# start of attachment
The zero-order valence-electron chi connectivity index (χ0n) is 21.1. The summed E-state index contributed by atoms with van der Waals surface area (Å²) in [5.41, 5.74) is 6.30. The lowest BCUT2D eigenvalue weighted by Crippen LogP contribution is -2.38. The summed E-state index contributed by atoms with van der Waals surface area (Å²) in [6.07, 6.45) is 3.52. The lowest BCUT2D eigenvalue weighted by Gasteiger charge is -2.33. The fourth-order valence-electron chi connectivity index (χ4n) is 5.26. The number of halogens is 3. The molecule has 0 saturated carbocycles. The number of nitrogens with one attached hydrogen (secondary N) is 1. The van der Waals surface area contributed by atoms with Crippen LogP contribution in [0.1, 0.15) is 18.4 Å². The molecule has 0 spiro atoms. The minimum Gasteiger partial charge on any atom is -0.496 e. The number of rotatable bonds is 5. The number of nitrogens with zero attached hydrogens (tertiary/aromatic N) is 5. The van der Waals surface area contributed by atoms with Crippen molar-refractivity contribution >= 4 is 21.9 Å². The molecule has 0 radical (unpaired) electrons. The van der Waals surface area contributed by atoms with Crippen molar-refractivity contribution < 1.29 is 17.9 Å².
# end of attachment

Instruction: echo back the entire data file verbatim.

The zero-order valence-electron chi connectivity index (χ0n) is 21.1. The summed E-state index contributed by atoms with van der Waals surface area (Å²) in [5.41, 5.74) is 6.30. The lowest BCUT2D eigenvalue weighted by Crippen LogP contribution is -2.38. The summed E-state index contributed by atoms with van der Waals surface area (Å²) in [6.07, 6.45) is 3.52. The lowest BCUT2D eigenvalue weighted by Gasteiger charge is -2.33. The fourth-order valence-electron chi connectivity index (χ4n) is 5.26. The number of halogens is 3. The molecule has 0 saturated carbocycles. The number of nitrogens with one attached hydrogen (secondary N) is 1. The van der Waals surface area contributed by atoms with Crippen LogP contribution in [0.1, 0.15) is 18.4 Å². The molecule has 0 spiro atoms. The minimum Gasteiger partial charge on any atom is -0.496 e. The number of rotatable bonds is 5. The number of nitrogens with zero attached hydrogens (tertiary/aromatic N) is 5. The van der Waals surface area contributed by atoms with Crippen molar-refractivity contribution >= 4 is 21.9 Å². The molecule has 0 radical (unpaired) electrons. The van der Waals surface area contributed by atoms with Crippen molar-refractivity contribution < 1.29 is 17.9 Å².